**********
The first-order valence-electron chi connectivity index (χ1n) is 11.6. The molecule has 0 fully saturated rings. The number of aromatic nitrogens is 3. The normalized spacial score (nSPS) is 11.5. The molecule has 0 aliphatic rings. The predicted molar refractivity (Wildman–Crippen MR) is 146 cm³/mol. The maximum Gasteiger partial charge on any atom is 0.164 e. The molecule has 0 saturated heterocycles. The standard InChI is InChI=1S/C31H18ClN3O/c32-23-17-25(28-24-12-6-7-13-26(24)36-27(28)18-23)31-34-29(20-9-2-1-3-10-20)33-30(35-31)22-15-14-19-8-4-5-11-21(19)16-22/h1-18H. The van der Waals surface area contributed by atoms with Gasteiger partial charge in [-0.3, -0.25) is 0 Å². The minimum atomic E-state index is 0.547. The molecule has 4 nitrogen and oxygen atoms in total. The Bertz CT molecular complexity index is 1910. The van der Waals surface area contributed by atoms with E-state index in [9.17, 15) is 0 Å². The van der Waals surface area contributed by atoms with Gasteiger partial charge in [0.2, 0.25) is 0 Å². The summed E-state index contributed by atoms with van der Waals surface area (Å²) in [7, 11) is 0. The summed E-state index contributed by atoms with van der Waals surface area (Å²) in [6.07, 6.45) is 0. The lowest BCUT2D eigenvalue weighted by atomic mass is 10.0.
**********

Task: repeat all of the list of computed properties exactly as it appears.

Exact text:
The first-order valence-electron chi connectivity index (χ1n) is 11.6. The molecule has 0 fully saturated rings. The number of aromatic nitrogens is 3. The normalized spacial score (nSPS) is 11.5. The molecule has 0 aliphatic rings. The predicted molar refractivity (Wildman–Crippen MR) is 146 cm³/mol. The maximum Gasteiger partial charge on any atom is 0.164 e. The molecule has 0 saturated heterocycles. The standard InChI is InChI=1S/C31H18ClN3O/c32-23-17-25(28-24-12-6-7-13-26(24)36-27(28)18-23)31-34-29(20-9-2-1-3-10-20)33-30(35-31)22-15-14-19-8-4-5-11-21(19)16-22/h1-18H. The van der Waals surface area contributed by atoms with Gasteiger partial charge in [-0.3, -0.25) is 0 Å². The minimum atomic E-state index is 0.547. The molecule has 4 nitrogen and oxygen atoms in total. The Bertz CT molecular complexity index is 1910. The van der Waals surface area contributed by atoms with E-state index in [9.17, 15) is 0 Å². The van der Waals surface area contributed by atoms with Gasteiger partial charge in [0.2, 0.25) is 0 Å². The summed E-state index contributed by atoms with van der Waals surface area (Å²) in [7, 11) is 0. The summed E-state index contributed by atoms with van der Waals surface area (Å²) in [6.07, 6.45) is 0. The lowest BCUT2D eigenvalue weighted by atomic mass is 10.0.